OK, so I’m learning things here. Lots of things. I’m internalising a store of knowledge on fiction writing that I can’t imagine any more effective way of gathering. In the last week I’ve been challenged to think particularly about developing character and deep theme in my writing. There is an ongoing debate about political content in stories – how to tackle it, or when to avoid it. The genre / literary divide is being consistently challenged on every level. Its a fake divide, we all know it. And yet there it is none the less. Storytelling vs. wordsmithing. Balancing character, plot, ideas and concepts. And all thses issues seem to swirl around the basic question – what makes story work? Every story has a unique answer. Leaning how to find that answer afresh for every story written is what Clarion is all about.

I’m starting to find the answer to the big question I lugged over from England in my hand luggage – what do I want to write? I had a file full of ideas on my computer when I arrived. Now I can look through those ideas and strike at least a third off as stories I’m not passionate about to do justice to, and another third that just don’t engage with the themes that I’m really interested. I’m starting to see very fundametal commonalities in the stories I do want to tell, something I’ve always struggled with before.

None of this has been easily gained. Clarion life happens at very high velocity. Workshoping, critiquing, reading, writing, talking, debating, arguing, eating and sleeping. Its a little like being in a war, all experience is immidiate with no time for consideration or refelection. We even have the god awful food at Canyon Vista to reinforce the feeling of army life.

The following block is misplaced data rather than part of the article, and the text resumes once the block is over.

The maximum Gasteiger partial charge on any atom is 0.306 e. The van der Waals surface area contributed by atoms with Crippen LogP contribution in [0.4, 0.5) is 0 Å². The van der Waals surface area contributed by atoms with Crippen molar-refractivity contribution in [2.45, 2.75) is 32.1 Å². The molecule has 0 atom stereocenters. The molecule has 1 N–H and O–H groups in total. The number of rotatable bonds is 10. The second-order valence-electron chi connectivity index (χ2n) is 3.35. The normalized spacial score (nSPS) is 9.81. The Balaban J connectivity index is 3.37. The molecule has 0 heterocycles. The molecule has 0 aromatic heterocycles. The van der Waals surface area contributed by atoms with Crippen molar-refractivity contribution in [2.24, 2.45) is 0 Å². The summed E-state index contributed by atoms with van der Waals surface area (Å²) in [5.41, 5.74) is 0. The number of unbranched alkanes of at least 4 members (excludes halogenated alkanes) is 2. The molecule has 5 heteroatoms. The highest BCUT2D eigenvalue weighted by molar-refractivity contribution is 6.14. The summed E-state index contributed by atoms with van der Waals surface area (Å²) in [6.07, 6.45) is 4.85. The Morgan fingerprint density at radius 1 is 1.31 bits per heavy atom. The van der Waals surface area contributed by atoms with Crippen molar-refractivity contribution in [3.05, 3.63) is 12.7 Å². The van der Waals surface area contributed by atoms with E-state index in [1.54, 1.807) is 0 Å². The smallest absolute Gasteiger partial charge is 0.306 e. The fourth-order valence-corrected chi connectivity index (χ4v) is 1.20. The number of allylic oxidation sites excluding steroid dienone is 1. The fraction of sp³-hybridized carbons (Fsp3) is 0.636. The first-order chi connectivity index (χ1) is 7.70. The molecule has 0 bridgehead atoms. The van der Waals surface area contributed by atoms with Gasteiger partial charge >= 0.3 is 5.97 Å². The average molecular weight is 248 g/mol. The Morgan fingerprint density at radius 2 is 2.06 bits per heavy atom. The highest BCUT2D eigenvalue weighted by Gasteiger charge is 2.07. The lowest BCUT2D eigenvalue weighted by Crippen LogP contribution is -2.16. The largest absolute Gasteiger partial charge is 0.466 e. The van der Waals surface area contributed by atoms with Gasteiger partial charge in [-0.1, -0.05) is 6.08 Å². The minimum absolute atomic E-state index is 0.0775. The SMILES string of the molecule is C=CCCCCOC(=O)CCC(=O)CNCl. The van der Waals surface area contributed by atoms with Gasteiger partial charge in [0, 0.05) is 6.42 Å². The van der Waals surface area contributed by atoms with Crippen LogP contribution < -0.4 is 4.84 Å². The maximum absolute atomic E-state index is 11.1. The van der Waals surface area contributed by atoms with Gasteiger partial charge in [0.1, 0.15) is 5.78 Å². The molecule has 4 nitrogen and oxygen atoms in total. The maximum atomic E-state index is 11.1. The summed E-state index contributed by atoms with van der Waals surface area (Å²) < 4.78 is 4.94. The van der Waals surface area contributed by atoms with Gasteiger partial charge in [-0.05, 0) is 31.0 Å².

Thats all for now.

Kelly’s Crows

Today I finished two weeks at Clarion. It feels like much longer. There is a consensus that one week of Clarion world time is about three weeks of real world time (or should that be the other way around?). One of my fellow clarionites has observed that we are living in strange environment. The weather is the same every day. There are lizards and rabbits and crows leaping all over the UCSD campus, and eucalyptus trees everywhere with flaky bark that looks like skin. Its possible that the crows have been sent to watch over us, and conceivable that we are all living in a Kelly Link story (in which case dear reader, please don’t stop!)

Clarion is very hard work. You critique all morning. You write all day. You read all night. Sleep is scarce, but deep. Like intense, structured exercise, this kind of exertion has the effect of stretching the muscles being exercised. I can feel myself arriving at new revelations about story writing everyday. The combination of hours of writing, reading and deconstructing up to 20k words of story every day, discussing those stories, talking almost non-stop about story and being around one very skilled professional writer after another is filtering so many concepts into my head that I will still be processing all the details years after Clarion has finished.